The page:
Import C Code in Python (Part 1)

Importing C libraries and functions in Python using ctypes library and Cython

C is known by its speed, so sometimes when the performance and the speed are an issue, developers go to write complex functions or loops in C to get the benefits of a low-level language.

We will explore two ways to run C code from within Python. We will achieve that using two methods: ctypes library and Cython language which is a superset of python that compiles into C.

In part 1 of the post we will explore ctypes. While in part 2, we will do the task with Cython.

Read C Shared Libraries into Python with Ctypes

We will begin first with the ctypes library. Ctypes enables reading C shared libraries in python and using the predefined functions just any python functions.

The advantage of using ctypes is that it is simple. But on the other hand, it has some limitation especially when it comes to dynamic memory allocation e.g. malloc in C.

Let’s get started!

We have written a C function that perfoms range binary search and stored it into “binary_search.c” file

#include <stdio.h>
#include <stdlib.h>

void swap(int * x, int * y) {
  int tmp = * x;
  * x = * y;
  * y = tmp;

void sorted(int * array, size_t len) {
  int i, j, min_idx;

  for (i = 0; i < len - 1; i++) {
    min_idx = i;
    for (j = i + 1; j < len; j++)
      if (array[j] < array[min_idx])
        min_idx = j;

    swap( & array[min_idx], & array[i]);

void range_binary_search(int * array, int len, int val, int * res) {
  int right = 0;
  int left = 0;
  int middle;

  // not found
  if (val < array[0] || val > array[len - 1]) {
    right = 0;
    left = -1;

  // found
  else {
    while (right < len) {
      middle = (right + len) / 2;
      if (val < array[middle])
        len = middle;
        right = middle + 1;
    len = right - 1;
    while (left < len) {
      middle = (left + len) / 2;
      if (val > array[middle])
        left = middle + 1;
        len = middle;
  res[0] = left;
  res[1] = right - 1;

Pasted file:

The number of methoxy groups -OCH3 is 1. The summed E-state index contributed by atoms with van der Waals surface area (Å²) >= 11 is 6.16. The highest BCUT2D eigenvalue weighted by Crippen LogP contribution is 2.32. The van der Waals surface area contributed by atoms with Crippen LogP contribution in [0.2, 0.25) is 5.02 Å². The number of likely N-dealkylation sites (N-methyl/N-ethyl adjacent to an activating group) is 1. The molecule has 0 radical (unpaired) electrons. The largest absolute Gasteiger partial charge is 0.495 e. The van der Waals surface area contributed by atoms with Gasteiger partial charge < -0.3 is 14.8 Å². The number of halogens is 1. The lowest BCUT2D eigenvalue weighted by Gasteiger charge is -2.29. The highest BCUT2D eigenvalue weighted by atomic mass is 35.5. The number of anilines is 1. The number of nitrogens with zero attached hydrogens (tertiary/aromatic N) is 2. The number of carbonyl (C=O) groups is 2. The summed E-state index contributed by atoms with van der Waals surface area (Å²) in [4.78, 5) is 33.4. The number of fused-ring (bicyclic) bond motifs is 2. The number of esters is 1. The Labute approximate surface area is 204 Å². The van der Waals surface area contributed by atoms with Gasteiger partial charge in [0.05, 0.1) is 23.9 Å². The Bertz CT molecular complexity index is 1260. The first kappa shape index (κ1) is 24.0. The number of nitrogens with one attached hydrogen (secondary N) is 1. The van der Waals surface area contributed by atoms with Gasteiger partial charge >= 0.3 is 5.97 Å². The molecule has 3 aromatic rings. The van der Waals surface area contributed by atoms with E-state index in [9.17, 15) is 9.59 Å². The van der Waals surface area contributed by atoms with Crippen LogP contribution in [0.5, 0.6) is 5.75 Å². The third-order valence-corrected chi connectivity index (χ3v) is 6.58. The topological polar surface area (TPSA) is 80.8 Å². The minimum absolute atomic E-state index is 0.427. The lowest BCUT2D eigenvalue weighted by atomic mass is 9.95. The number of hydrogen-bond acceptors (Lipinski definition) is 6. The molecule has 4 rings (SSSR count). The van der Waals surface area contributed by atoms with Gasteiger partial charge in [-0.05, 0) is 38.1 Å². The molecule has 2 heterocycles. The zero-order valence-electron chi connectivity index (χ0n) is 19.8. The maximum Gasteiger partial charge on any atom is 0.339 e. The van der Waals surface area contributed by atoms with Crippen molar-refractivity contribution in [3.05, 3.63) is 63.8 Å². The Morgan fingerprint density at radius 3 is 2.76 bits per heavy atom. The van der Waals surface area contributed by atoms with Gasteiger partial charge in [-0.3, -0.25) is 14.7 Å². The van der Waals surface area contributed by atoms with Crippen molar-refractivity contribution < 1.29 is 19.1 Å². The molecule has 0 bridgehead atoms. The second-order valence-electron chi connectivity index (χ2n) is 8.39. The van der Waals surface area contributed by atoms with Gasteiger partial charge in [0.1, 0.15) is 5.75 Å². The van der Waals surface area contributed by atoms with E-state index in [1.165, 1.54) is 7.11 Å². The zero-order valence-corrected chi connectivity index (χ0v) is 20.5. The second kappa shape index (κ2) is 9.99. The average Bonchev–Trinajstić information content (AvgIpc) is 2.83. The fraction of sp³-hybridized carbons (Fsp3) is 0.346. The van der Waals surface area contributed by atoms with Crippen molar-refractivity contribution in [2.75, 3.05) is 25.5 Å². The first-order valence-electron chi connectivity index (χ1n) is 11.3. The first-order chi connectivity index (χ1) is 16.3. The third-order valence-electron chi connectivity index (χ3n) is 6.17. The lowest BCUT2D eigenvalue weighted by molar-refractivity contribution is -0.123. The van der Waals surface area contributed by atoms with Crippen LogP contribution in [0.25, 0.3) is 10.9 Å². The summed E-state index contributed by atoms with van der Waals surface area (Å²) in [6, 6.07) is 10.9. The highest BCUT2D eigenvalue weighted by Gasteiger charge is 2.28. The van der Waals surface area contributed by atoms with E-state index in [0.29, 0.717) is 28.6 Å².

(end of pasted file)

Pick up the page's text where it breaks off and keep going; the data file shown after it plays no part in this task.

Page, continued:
Then we have made our file a shared library

gcc -fPIC -shared -o binary_search.c

N.B. The .so extension because I am on linux. In case of Windows it should be a .dll object.

Now, we would like to read this library into our python script and use normally the range_binary_search function.

In python, we will begin by defining a wrapper function to convert C functions from the library into python functions:

import ctypes

def wrap_function(lib, funcname, restype, argtypes):
    """Simplify wrapping ctypes functions
    Thanks to this article:"""
    func = lib.__getattr__(funcname)
    func.argtypes = argtypes
    func.restype = restype
    return func

Then we read the shared library

lib = ctypes.CDLL("./")

Now, before starting anything, we define a function to convert a python list into a C array (Pointer to Int)

## To convert a full array
def to_cpointer(pyarr):
    n = len(pyarr)
    c_type = ctypes.c_int * n
    c_arr = c_type(*pyarr)
    return c_arr
## To initiate an empty C array
def empty_arr_init(size):
    # cast the empty arr into a c_int
    return (ctypes.c_int * size)()

Now we start importing the functions from the library using the wrapper function

c_sort = wrap_function(lib, "sorted", None,
            (ctypes.POINTER(ctypes.c_int), ctypes.c_int))
bsearch = wrap_function(lib, "range_binary_search", None,
            [ctypes.POINTER(ctypes.c_int), ctypes.c_int, 
                ctypes.c_int, ctypes.POINTER(ctypes.c_int)])

Look how we use ctypes.POINTER because the functions use values passed by reference.

Finally a wrapper function to print the results

def binary_search(arr, size, val, res):
    bsearch(arr, size, val, res)
    print("%s is at index %s till index %s" % (val, res[0], res[1]))

Now let’s test everything:

# random unsorted list
arr = [4, 5, 5, 3, 2, 3, 7, 9, 10, 0, 11, 17, 25]
n = ctypes.c_int(len(arr))

# convert python list to c array
carr = to_cpointer(arr)
# initialize an empty c array (2 because function returns range(left, right))
res = empty_arr_init(2)

# Sort the array
c_sort(carr, n)


binary_search(carr, n, 2, res)
# 2 is at index 1 till index 1

binary_search(carr, n, 3, res)
# 3 is at index 2 till index 3

binary_search(carr, n, 17, res)
# 17 is at index 11 till index 11

## Not found
binary_search(carr, n, 30, res)
# 30 is at index -1 till index -1

Now we have a C function working well from within python.

Next, in part 2, we will look at how to read more complex C code in python using the Cython language.


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